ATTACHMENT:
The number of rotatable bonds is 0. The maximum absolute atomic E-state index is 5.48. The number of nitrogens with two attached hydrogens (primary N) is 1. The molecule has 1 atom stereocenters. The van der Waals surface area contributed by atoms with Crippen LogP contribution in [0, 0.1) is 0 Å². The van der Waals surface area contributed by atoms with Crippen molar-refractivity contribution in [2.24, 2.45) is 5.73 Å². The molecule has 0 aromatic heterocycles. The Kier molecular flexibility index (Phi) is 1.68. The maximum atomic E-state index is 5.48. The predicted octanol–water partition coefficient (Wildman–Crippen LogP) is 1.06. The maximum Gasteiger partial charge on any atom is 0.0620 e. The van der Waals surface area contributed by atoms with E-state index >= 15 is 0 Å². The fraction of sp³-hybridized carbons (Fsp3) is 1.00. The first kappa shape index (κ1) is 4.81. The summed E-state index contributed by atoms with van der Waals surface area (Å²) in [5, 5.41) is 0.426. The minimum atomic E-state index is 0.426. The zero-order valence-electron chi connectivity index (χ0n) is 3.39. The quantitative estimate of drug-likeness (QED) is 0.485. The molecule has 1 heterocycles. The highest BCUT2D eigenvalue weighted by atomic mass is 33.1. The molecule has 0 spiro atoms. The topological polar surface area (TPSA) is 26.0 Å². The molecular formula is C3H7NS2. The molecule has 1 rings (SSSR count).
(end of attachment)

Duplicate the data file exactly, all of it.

The number of rotatable bonds is 0. The maximum absolute atomic E-state index is 5.48. The number of nitrogens with two attached hydrogens (primary N) is 1. The molecule has 1 atom stereocenters. The van der Waals surface area contributed by atoms with Crippen LogP contribution in [0, 0.1) is 0 Å². The van der Waals surface area contributed by atoms with Crippen molar-refractivity contribution in [2.24, 2.45) is 5.73 Å². The molecule has 0 aromatic heterocycles. The Kier molecular flexibility index (Phi) is 1.68. The maximum atomic E-state index is 5.48. The predicted octanol–water partition coefficient (Wildman–Crippen LogP) is 1.06. The maximum Gasteiger partial charge on any atom is 0.0620 e. The van der Waals surface area contributed by atoms with E-state index >= 15 is 0 Å². The fraction of sp³-hybridized carbons (Fsp3) is 1.00. The first kappa shape index (κ1) is 4.81. The summed E-state index contributed by atoms with van der Waals surface area (Å²) in [5, 5.41) is 0.426. The minimum atomic E-state index is 0.426. The zero-order valence-electron chi connectivity index (χ0n) is 3.39. The quantitative estimate of drug-likeness (QED) is 0.485. The molecule has 1 heterocycles. The highest BCUT2D eigenvalue weighted by atomic mass is 33.1. The molecule has 0 spiro atoms. The topological polar surface area (TPSA) is 26.0 Å². The molecular formula is C3H7NS2. The molecule has 1 rings (SSSR count).